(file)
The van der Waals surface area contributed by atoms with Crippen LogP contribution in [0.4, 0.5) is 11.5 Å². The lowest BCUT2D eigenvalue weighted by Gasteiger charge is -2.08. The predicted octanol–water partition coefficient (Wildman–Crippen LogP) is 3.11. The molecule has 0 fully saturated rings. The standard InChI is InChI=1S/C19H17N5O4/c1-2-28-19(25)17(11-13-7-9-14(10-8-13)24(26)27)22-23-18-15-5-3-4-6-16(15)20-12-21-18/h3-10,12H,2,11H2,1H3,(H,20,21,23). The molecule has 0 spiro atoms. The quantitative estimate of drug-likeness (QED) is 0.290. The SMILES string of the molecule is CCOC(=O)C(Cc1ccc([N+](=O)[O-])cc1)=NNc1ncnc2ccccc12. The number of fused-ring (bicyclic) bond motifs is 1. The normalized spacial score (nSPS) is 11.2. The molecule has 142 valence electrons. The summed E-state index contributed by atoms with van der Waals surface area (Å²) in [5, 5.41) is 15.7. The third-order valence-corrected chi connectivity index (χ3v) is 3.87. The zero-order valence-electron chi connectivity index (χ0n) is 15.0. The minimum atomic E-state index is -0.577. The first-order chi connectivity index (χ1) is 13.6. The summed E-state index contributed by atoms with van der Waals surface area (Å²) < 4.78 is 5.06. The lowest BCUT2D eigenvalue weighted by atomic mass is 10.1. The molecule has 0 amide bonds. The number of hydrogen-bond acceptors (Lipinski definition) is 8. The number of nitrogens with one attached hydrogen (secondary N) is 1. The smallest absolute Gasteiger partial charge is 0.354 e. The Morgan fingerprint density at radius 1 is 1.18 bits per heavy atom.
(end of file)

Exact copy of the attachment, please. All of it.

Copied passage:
The van der Waals surface area contributed by atoms with Crippen LogP contribution in [0.4, 0.5) is 11.5 Å². The lowest BCUT2D eigenvalue weighted by Gasteiger charge is -2.08. The predicted octanol–water partition coefficient (Wildman–Crippen LogP) is 3.11. The molecule has 0 fully saturated rings. The standard InChI is InChI=1S/C19H17N5O4/c1-2-28-19(25)17(11-13-7-9-14(10-8-13)24(26)27)22-23-18-15-5-3-4-6-16(15)20-12-21-18/h3-10,12H,2,11H2,1H3,(H,20,21,23). The molecule has 0 spiro atoms. The quantitative estimate of drug-likeness (QED) is 0.290. The SMILES string of the molecule is CCOC(=O)C(Cc1ccc([N+](=O)[O-])cc1)=NNc1ncnc2ccccc12. The number of fused-ring (bicyclic) bond motifs is 1. The normalized spacial score (nSPS) is 11.2. The molecule has 142 valence electrons. The summed E-state index contributed by atoms with van der Waals surface area (Å²) in [5, 5.41) is 15.7. The third-order valence-corrected chi connectivity index (χ3v) is 3.87. The zero-order valence-electron chi connectivity index (χ0n) is 15.0. The minimum atomic E-state index is -0.577. The first-order chi connectivity index (χ1) is 13.6. The summed E-state index contributed by atoms with van der Waals surface area (Å²) < 4.78 is 5.06. The lowest BCUT2D eigenvalue weighted by atomic mass is 10.1. The molecule has 0 amide bonds. The number of hydrogen-bond acceptors (Lipinski definition) is 8. The number of nitrogens with one attached hydrogen (secondary N) is 1. The smallest absolute Gasteiger partial charge is 0.354 e. The Morgan fingerprint density at radius 1 is 1.18 bits per heavy atom.